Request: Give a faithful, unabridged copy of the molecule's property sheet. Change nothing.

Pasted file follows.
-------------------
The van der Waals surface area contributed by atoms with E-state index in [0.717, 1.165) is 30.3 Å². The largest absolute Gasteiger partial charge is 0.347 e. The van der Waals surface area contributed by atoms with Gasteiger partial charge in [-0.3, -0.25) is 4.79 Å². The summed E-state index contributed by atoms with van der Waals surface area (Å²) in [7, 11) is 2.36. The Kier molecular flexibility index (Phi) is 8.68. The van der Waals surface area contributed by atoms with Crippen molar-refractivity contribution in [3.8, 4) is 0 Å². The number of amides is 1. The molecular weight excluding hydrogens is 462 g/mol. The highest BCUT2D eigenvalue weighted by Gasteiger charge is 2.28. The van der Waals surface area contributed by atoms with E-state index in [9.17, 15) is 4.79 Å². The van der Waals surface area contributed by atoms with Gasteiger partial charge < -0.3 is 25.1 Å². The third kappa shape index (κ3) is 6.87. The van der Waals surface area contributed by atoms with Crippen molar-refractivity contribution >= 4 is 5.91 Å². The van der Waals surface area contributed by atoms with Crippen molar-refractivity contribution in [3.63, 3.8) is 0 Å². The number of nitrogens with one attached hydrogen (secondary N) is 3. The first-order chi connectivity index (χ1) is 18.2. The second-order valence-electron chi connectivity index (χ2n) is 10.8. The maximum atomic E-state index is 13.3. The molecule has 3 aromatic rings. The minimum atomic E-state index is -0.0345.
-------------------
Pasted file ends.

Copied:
The van der Waals surface area contributed by atoms with E-state index in [0.717, 1.165) is 30.3 Å². The largest absolute Gasteiger partial charge is 0.347 e. The van der Waals surface area contributed by atoms with Gasteiger partial charge in [-0.3, -0.25) is 4.79 Å². The summed E-state index contributed by atoms with van der Waals surface area (Å²) in [7, 11) is 2.36. The Kier molecular flexibility index (Phi) is 8.68. The van der Waals surface area contributed by atoms with Crippen molar-refractivity contribution in [3.8, 4) is 0 Å². The number of amides is 1. The molecular weight excluding hydrogens is 462 g/mol. The highest BCUT2D eigenvalue weighted by Gasteiger charge is 2.28. The van der Waals surface area contributed by atoms with E-state index in [9.17, 15) is 4.79 Å². The van der Waals surface area contributed by atoms with Gasteiger partial charge < -0.3 is 25.1 Å². The third kappa shape index (κ3) is 6.87. The van der Waals surface area contributed by atoms with Crippen molar-refractivity contribution >= 4 is 5.91 Å². The van der Waals surface area contributed by atoms with Crippen molar-refractivity contribution in [3.63, 3.8) is 0 Å². The number of nitrogens with one attached hydrogen (secondary N) is 3. The first-order chi connectivity index (χ1) is 18.2. The second-order valence-electron chi connectivity index (χ2n) is 10.8. The maximum atomic E-state index is 13.3. The molecule has 3 aromatic rings. The minimum atomic E-state index is -0.0345.